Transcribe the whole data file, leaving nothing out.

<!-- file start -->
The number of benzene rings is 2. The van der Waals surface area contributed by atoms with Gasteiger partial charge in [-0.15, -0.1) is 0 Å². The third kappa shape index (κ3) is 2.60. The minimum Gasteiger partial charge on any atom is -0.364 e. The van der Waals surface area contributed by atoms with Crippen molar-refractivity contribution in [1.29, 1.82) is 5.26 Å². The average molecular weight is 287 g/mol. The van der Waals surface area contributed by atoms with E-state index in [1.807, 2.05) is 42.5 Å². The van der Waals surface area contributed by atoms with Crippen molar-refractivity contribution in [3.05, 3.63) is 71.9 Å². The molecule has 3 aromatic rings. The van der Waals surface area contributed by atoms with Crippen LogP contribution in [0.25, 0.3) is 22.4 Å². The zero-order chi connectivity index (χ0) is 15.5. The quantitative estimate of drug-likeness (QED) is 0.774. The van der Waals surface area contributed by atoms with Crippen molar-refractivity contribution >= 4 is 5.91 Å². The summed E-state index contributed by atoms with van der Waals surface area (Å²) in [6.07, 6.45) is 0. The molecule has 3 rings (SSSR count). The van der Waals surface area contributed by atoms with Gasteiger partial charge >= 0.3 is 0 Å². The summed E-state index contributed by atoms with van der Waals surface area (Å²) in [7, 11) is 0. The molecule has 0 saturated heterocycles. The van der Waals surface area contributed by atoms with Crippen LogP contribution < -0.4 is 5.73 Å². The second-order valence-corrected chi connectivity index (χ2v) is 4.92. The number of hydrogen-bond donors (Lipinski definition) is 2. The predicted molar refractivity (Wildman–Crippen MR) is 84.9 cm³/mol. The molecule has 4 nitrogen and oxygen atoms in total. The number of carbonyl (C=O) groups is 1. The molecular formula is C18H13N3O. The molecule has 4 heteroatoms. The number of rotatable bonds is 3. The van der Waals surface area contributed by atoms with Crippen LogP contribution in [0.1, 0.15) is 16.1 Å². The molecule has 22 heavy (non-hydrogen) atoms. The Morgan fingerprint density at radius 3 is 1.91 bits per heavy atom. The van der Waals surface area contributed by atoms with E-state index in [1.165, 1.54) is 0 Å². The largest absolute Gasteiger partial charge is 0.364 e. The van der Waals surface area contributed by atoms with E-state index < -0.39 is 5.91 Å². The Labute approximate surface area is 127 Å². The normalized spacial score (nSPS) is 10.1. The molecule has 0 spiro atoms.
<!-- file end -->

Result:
The number of benzene rings is 2. The van der Waals surface area contributed by atoms with Gasteiger partial charge in [-0.15, -0.1) is 0 Å². The third kappa shape index (κ3) is 2.60. The minimum Gasteiger partial charge on any atom is -0.364 e. The van der Waals surface area contributed by atoms with Crippen molar-refractivity contribution in [1.29, 1.82) is 5.26 Å². The average molecular weight is 287 g/mol. The van der Waals surface area contributed by atoms with E-state index in [1.807, 2.05) is 42.5 Å². The van der Waals surface area contributed by atoms with Crippen molar-refractivity contribution in [3.05, 3.63) is 71.9 Å². The molecule has 3 aromatic rings. The van der Waals surface area contributed by atoms with Crippen LogP contribution in [0.25, 0.3) is 22.4 Å². The zero-order chi connectivity index (χ0) is 15.5. The quantitative estimate of drug-likeness (QED) is 0.774. The van der Waals surface area contributed by atoms with Crippen molar-refractivity contribution >= 4 is 5.91 Å². The summed E-state index contributed by atoms with van der Waals surface area (Å²) in [6.07, 6.45) is 0. The molecule has 3 rings (SSSR count). The van der Waals surface area contributed by atoms with Gasteiger partial charge >= 0.3 is 0 Å². The summed E-state index contributed by atoms with van der Waals surface area (Å²) in [7, 11) is 0. The molecule has 0 saturated heterocycles. The van der Waals surface area contributed by atoms with Crippen LogP contribution < -0.4 is 5.73 Å². The second-order valence-corrected chi connectivity index (χ2v) is 4.92. The number of hydrogen-bond donors (Lipinski definition) is 2. The predicted molar refractivity (Wildman–Crippen MR) is 84.9 cm³/mol. The molecule has 4 nitrogen and oxygen atoms in total. The number of carbonyl (C=O) groups is 1. The molecular formula is C18H13N3O. The molecule has 4 heteroatoms. The number of rotatable bonds is 3. The van der Waals surface area contributed by atoms with Crippen LogP contribution in [0.1, 0.15) is 16.1 Å². The molecule has 22 heavy (non-hydrogen) atoms. The Morgan fingerprint density at radius 3 is 1.91 bits per heavy atom. The van der Waals surface area contributed by atoms with E-state index in [1.165, 1.54) is 0 Å². The largest absolute Gasteiger partial charge is 0.364 e. The van der Waals surface area contributed by atoms with E-state index < -0.39 is 5.91 Å². The Labute approximate surface area is 127 Å². The normalized spacial score (nSPS) is 10.1. The molecule has 0 spiro atoms.